Meaningful use penalties: CMS releases physician reimbursement reduction details, latest attestation numbers

February 12, 2015

The success rate for physicians attesting to meaningful use for electronic health records is improving, but remains dismal: More than three-quarters of eligible professionals (EPs) so far have not attested to any stage of the meaningful use program.

The success rate for physicians attesting to meaningful use for electronic health records is improving, but remains dismal: More than three-quarters of eligible professionals (EPs) so far have not attested to any stage of the meaningful use program.

The result: More than 250,000 EPs are seeing their Medicare reimbursements reduced, with cuts ranging from less than $250 this year to more than $2,000.

Earlier this week, the U.S. Centers for Medicare and Medicaid Services (CMS) released more details on attestation rates and the scope of reimbursement penalties for physicians and other healthcare providers as a result of failing to attest to meaningful use in 2014.

More coverage:Meaningful use 2: Is it mission impossible?

According to CMS data, 36,782 EPs attested to meaningful use 2 through February 1. Another 71,519 EPs are scheduled to attest to stage 2 in 2015 after completing stage one during the last two years.

Of the 256,000 eligible professionals (EPs) who are being penalized for failing to attest:

  • 34% (or 87,000) providers will be penalized $250 or less,

  • 21% (55,000) will forfeit between $250 and $1,000,

  • 14% will be penalized between $1,000 to $2,000, and

  • 31% will lose $2,000 or more this year.

Physicians are facing significant challenges attesting to meaningful use 2 in their practices, in large part because of the difficulty of exchanging healthcare information among different providers and health systems and the difficulties in engaging with patients electronically through patient portals. As of December, only 4% of EPs had successfully attested to meaningful use 2.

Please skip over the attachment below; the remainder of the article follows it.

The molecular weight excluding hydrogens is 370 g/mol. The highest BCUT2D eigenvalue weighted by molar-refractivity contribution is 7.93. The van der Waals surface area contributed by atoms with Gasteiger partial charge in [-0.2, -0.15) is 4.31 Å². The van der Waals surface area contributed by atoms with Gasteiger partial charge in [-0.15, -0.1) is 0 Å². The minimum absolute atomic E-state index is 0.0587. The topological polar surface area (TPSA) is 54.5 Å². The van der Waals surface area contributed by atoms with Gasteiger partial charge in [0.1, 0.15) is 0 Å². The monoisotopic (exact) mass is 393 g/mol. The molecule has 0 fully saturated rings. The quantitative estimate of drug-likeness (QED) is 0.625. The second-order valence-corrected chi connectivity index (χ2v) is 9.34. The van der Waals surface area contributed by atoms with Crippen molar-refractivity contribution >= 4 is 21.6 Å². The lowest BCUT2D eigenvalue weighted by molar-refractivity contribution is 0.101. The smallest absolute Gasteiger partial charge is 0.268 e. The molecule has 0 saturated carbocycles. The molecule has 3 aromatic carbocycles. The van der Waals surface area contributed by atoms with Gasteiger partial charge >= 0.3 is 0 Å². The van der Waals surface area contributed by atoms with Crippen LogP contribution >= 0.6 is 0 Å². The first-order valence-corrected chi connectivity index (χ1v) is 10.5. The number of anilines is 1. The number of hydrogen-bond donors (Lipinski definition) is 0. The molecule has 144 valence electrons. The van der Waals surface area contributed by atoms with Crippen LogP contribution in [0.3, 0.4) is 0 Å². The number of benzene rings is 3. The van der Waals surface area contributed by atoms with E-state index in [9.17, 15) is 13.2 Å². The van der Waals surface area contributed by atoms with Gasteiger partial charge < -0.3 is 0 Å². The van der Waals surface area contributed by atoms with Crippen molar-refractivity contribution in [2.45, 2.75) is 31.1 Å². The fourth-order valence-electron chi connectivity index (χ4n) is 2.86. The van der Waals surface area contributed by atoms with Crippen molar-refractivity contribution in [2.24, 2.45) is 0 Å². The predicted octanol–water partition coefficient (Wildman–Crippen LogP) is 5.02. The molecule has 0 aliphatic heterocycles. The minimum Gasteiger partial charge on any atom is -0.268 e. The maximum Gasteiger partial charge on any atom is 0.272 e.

NEXT PAGE:How the government is changing meaningful use 2 to help physicians

 

The American Medical Association (AMA) released a statement criticizing the government for the penalties, saying that they “undermine the program’s goals.”

“The American Medical Association (AMA) is alarmed by [the Feb. 10] announcement that more than three quarters of eligible professionals have still been unable to attest to meaningful use,” the statement reads. “The program’s one-size-fits-all approach, that has not been proven to improve quality, has made it difficult for physicians to take part. The penalties physicians are facing as a result of the Meaningful Use program undermine the program’s goals and take valuable resources away from physician practices that could be spent investing in better and additional technologies and moving to alternative models of care that could improve quality and lower costs.”

Related coverage: 7 ways to prepare for a meaningful use audit

In January, CMS announced plans to revise rules in order to make attesting to meaningful use 2 more flexible by shorting the attestation period to 90 days, down from a full year. The AMA and other physician advocacy groups praised the decision, saying they looked forward to participating in the rulemaking to ease the meaningful use rules further for physicians in 2015.

Responding to pressure from physicians, hospitals and lawmakers, CMS plans to give electronic health record (EHR) users more flexibility in meeting the requirements of its meaningful use program.

More coverage: Conquering the meaningful use 2 challenge

Patrick Conway, MD, CMS’ chief medical officer and deputy administrator for innovation and quality, said CMS plans to develop a rule intended to shorten the 2015 EHR reporting period from a full year to 90 days. According to Conway the rule also will:

  • realign hospital EHR reporting period to the calendar year to allow eligible hospitals more time to incorporate 2014 edition software into their workflows and better along with other CMS quality programs, and

  • modify other aspects of the program to match long-term goals, and reduce complexity and lessen providers’ reporting burdens

Conway announced the intended rule change in a January 29 blog posting on CMS’ website. He added that the changes are separate from a proposed rule for Stage 3 of the meaningful use program. “CMS intends to limit the scope of the Stage 3 proposed rule to the requirements and criteria for meaningful use in 2017 and subsequent years,” he wrote.